Iditarod 'dad' in tune with son's progress in race
The only way into many of the Iditarod Trail Sled Dog Race's remote checkpoints is by dogsled, snowmobile or airplane.
So it is that Vern Schroeder has flown home between the start and finish of the race that his son, Nathan Schroeder, has become so fond of running with his team of Alaskan huskies.
"There's no inland road system at all," said the 59-year-old Vern, of Warba. "You'd have to fly to each checkpoint which would be very expensive."
Villagers at Takotna, the checkpoint Schroeder reached on Wednesday morning, are noted for baking and doling out pies, making it a strong consideration for mushers wanting to soak up their mandatory 24-hour rest period.
With the race a third over, Vern was expecting his son to take the rest at any time.
Schroeder, 38, has been running with the top 35 racers throughout the early stages of the 975-mile journey from Anchorage to Nome. Eighty-five racers started the Iditarod.
Vern said his son's Iditarod plan was essentially an expansion of a strategy he used in winning a fourth John Beargrease Sled Dog Marathon title in Duluth in February — rest early and often before bringing home the dogs in a blitz down the homestretch.
"He's had trouble once he gets to Unalakleet," later in the race, Vern said. "He hasn't been able to push his dogs the last couple hundred miles. He wants to make sure they have enough in reserve to make a good push."
To that end Schroeder backed off on training following the Beargrease, Vern said, allowing the dogs to take it easy on short runs that left them itching to race.
So far, the team is holding up well in what Vern observed was an unseasonably warm Iditarod on a historic pace.
"If things don't change there's going to be a new record," he said.
Four-time champion Jeff King and defending and three-time champion Dallas Seavey were clipping along at more than 9 mph. They'd come into Takotna and gone by the time Schroeder checked in, running in 26th place and still having all 16 of his dogs.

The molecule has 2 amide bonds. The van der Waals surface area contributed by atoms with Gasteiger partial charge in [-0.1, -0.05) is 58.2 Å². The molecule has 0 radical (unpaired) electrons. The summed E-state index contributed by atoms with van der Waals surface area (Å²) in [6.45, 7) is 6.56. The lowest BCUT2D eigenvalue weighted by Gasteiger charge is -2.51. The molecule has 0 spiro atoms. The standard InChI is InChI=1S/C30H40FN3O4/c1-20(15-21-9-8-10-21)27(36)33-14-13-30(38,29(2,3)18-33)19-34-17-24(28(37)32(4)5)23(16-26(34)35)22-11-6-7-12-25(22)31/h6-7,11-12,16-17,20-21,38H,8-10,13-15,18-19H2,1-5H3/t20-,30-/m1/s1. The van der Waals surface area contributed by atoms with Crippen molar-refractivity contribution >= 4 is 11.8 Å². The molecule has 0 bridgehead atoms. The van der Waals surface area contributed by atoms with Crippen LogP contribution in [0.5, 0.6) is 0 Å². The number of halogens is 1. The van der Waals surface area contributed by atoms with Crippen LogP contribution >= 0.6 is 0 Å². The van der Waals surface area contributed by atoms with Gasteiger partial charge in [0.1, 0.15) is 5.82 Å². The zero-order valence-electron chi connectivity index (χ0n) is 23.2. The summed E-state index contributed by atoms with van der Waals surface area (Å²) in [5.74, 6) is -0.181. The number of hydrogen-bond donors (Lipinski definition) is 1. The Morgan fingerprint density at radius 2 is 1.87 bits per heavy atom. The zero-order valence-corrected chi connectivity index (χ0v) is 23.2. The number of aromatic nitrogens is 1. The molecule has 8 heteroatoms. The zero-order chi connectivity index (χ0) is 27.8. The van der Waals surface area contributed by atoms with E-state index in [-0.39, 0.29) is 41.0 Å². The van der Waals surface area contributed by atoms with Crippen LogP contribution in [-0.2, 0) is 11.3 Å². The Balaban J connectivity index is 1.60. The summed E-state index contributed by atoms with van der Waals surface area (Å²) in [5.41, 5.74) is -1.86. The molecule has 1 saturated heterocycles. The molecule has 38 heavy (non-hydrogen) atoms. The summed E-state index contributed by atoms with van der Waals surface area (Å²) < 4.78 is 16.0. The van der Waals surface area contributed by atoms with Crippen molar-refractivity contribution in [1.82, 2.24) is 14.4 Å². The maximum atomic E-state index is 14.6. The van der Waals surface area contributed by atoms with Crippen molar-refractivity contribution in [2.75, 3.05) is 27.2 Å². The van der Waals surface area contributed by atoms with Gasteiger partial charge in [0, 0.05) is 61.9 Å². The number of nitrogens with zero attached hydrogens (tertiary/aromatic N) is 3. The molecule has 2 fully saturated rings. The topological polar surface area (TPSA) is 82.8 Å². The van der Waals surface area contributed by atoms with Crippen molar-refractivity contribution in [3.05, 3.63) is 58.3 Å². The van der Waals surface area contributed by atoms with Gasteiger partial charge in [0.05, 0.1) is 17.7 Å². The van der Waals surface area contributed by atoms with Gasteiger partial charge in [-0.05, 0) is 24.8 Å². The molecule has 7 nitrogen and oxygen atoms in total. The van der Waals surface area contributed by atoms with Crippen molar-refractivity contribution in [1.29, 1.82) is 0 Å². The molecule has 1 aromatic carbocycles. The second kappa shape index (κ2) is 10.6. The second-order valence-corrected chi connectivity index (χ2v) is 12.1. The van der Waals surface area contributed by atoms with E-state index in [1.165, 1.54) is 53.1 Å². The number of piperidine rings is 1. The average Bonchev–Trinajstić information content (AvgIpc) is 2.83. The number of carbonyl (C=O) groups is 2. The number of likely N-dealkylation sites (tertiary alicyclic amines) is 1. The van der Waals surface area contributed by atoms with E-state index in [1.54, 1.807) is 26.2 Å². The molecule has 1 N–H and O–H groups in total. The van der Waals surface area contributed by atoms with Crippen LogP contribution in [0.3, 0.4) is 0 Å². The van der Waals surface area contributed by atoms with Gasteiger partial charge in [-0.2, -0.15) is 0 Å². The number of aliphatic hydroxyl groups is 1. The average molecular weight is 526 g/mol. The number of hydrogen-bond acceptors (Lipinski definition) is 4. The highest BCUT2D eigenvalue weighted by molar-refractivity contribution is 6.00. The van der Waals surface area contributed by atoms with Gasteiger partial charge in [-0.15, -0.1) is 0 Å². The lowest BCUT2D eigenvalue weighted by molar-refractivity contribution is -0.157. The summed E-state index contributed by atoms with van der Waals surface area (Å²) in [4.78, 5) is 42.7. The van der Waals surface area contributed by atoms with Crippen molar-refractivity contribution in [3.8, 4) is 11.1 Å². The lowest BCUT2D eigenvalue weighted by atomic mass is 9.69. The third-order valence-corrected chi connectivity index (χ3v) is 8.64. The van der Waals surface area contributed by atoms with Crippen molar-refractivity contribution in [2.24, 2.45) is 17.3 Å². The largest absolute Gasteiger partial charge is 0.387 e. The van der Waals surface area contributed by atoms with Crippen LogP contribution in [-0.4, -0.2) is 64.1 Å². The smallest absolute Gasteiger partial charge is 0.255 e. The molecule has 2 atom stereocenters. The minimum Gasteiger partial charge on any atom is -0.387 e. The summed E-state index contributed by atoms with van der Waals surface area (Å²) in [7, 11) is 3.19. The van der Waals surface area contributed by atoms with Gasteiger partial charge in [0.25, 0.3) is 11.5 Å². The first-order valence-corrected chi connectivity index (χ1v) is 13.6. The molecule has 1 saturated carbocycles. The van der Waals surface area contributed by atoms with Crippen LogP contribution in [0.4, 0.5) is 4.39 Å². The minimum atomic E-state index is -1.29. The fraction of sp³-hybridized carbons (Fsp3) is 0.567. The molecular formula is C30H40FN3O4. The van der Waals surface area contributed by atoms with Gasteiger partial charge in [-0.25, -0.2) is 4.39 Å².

"He's running with the best out there and he's not intimidated by them," Vern said of Nathan.
The race has featured a paucity of snow. The dogs don't care and cover ground quickly, Vern said, but it makes it difficult for mushers to both stop their teams and keep from getting beaten up as they are jostled along the trail. One musher's team took off without her between Rohn and Nikolai, requiring a search effort that was ongoing Wednesday.
Earlier, crossing the Happy River following the checkpoint at Rainy Pass, mushers encountered open water 3 feet deep. The Dalzell Gorge after that was 15 miles of bare trail showing all of its rocks and stumps.
For the musher, there are long periods of having no one to tell about the encounters. Instead of the pit crews that follow along with mushers on other races, the Iditarod requires self-sufficiency and tasks its mushers with sending bags of supplies to each checkpoint in advance; there are no telecommunications allowed on the trail, either, save for emergencies.
Vern has learned to trust his son and doesn't worry. He takes in the race by tracking the official website.
"I've got a lot of faith in what he does," Vern said. "He's prepared for just about any situation."
Vern was scheduled to fly back to Anchorage and then on to Nome this weekend, trying to be there for a prospective finish on Monday. The 975-mile race that will take most mushers between eight and 10 days is a hour-and-a-half flight aboard a 737, Vern said.
"Hopefully," Vern said, "Nathan doesn't beat me there."